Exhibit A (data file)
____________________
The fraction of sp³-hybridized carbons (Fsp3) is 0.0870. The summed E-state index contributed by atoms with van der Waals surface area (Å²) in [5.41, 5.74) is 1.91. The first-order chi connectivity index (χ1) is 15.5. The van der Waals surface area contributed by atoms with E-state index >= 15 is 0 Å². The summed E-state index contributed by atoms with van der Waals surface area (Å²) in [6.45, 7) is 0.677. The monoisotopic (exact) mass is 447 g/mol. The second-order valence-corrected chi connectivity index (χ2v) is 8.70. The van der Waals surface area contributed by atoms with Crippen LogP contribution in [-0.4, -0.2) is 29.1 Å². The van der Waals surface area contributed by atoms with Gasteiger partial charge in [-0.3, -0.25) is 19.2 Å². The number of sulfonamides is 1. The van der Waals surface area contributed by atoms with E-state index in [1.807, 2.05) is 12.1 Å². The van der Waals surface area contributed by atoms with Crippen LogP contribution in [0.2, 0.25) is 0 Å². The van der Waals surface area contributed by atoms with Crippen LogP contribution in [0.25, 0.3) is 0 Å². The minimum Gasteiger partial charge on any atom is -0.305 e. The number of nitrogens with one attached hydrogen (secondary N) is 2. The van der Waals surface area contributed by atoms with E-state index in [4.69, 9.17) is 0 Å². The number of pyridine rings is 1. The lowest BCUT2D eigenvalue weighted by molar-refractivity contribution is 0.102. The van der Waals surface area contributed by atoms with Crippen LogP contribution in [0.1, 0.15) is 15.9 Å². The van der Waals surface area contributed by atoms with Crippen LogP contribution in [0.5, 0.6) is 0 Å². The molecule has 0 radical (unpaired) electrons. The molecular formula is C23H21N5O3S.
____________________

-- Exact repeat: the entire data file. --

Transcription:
The fraction of sp³-hybridized carbons (Fsp3) is 0.0870. The summed E-state index contributed by atoms with van der Waals surface area (Å²) in [5.41, 5.74) is 1.91. The first-order chi connectivity index (χ1) is 15.5. The van der Waals surface area contributed by atoms with E-state index >= 15 is 0 Å². The summed E-state index contributed by atoms with van der Waals surface area (Å²) in [6.45, 7) is 0.677. The monoisotopic (exact) mass is 447 g/mol. The second-order valence-corrected chi connectivity index (χ2v) is 8.70. The van der Waals surface area contributed by atoms with Crippen LogP contribution in [-0.4, -0.2) is 29.1 Å². The van der Waals surface area contributed by atoms with Gasteiger partial charge in [-0.3, -0.25) is 19.2 Å². The number of sulfonamides is 1. The van der Waals surface area contributed by atoms with E-state index in [1.807, 2.05) is 12.1 Å². The van der Waals surface area contributed by atoms with Crippen LogP contribution in [0.2, 0.25) is 0 Å². The van der Waals surface area contributed by atoms with Crippen LogP contribution in [0.25, 0.3) is 0 Å². The minimum Gasteiger partial charge on any atom is -0.305 e. The number of nitrogens with one attached hydrogen (secondary N) is 2. The van der Waals surface area contributed by atoms with E-state index in [4.69, 9.17) is 0 Å². The number of pyridine rings is 1. The lowest BCUT2D eigenvalue weighted by molar-refractivity contribution is 0.102. The van der Waals surface area contributed by atoms with Crippen LogP contribution in [0.1, 0.15) is 15.9 Å². The van der Waals surface area contributed by atoms with Crippen LogP contribution in [0.5, 0.6) is 0 Å². The molecule has 0 radical (unpaired) electrons. The molecular formula is C23H21N5O3S.